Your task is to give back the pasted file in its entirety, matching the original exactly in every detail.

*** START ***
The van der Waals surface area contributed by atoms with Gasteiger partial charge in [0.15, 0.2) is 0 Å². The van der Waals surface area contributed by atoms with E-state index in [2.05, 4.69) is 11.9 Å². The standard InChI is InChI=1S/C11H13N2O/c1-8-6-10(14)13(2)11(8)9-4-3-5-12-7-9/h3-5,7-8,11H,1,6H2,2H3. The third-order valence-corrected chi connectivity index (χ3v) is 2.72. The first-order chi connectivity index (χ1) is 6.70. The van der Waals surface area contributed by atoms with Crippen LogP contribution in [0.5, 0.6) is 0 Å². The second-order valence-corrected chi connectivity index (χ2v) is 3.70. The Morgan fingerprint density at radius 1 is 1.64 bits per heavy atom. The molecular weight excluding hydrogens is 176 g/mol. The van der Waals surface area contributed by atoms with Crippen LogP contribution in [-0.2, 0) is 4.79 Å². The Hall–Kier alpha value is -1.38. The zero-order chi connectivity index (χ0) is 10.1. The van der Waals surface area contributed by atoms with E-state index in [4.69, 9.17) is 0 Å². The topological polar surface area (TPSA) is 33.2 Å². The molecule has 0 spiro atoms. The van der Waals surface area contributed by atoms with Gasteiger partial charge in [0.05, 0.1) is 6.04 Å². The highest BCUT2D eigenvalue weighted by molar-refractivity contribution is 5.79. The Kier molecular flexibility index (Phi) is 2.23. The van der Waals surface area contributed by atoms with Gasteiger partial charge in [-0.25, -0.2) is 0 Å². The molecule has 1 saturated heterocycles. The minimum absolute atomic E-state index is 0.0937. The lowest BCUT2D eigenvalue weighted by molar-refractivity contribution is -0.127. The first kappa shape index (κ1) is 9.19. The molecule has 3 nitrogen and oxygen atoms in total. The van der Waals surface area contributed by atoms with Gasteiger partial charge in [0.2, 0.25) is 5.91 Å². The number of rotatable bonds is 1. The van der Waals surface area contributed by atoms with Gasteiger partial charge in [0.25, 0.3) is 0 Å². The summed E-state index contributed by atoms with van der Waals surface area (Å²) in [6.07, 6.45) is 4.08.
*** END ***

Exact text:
The van der Waals surface area contributed by atoms with Gasteiger partial charge in [0.15, 0.2) is 0 Å². The van der Waals surface area contributed by atoms with E-state index in [2.05, 4.69) is 11.9 Å². The standard InChI is InChI=1S/C11H13N2O/c1-8-6-10(14)13(2)11(8)9-4-3-5-12-7-9/h3-5,7-8,11H,1,6H2,2H3. The third-order valence-corrected chi connectivity index (χ3v) is 2.72. The first-order chi connectivity index (χ1) is 6.70. The van der Waals surface area contributed by atoms with Crippen LogP contribution in [0.5, 0.6) is 0 Å². The second-order valence-corrected chi connectivity index (χ2v) is 3.70. The Morgan fingerprint density at radius 1 is 1.64 bits per heavy atom. The molecular weight excluding hydrogens is 176 g/mol. The van der Waals surface area contributed by atoms with Crippen LogP contribution in [-0.2, 0) is 4.79 Å². The Hall–Kier alpha value is -1.38. The zero-order chi connectivity index (χ0) is 10.1. The van der Waals surface area contributed by atoms with E-state index in [4.69, 9.17) is 0 Å². The topological polar surface area (TPSA) is 33.2 Å². The molecule has 0 spiro atoms. The van der Waals surface area contributed by atoms with Gasteiger partial charge in [0.05, 0.1) is 6.04 Å². The highest BCUT2D eigenvalue weighted by molar-refractivity contribution is 5.79. The Kier molecular flexibility index (Phi) is 2.23. The van der Waals surface area contributed by atoms with Gasteiger partial charge in [-0.25, -0.2) is 0 Å². The molecule has 1 saturated heterocycles. The minimum absolute atomic E-state index is 0.0937. The lowest BCUT2D eigenvalue weighted by molar-refractivity contribution is -0.127. The first kappa shape index (κ1) is 9.19. The molecule has 3 nitrogen and oxygen atoms in total. The van der Waals surface area contributed by atoms with Gasteiger partial charge in [0.2, 0.25) is 5.91 Å². The number of rotatable bonds is 1. The van der Waals surface area contributed by atoms with Gasteiger partial charge in [0.25, 0.3) is 0 Å². The summed E-state index contributed by atoms with van der Waals surface area (Å²) in [6.07, 6.45) is 4.08.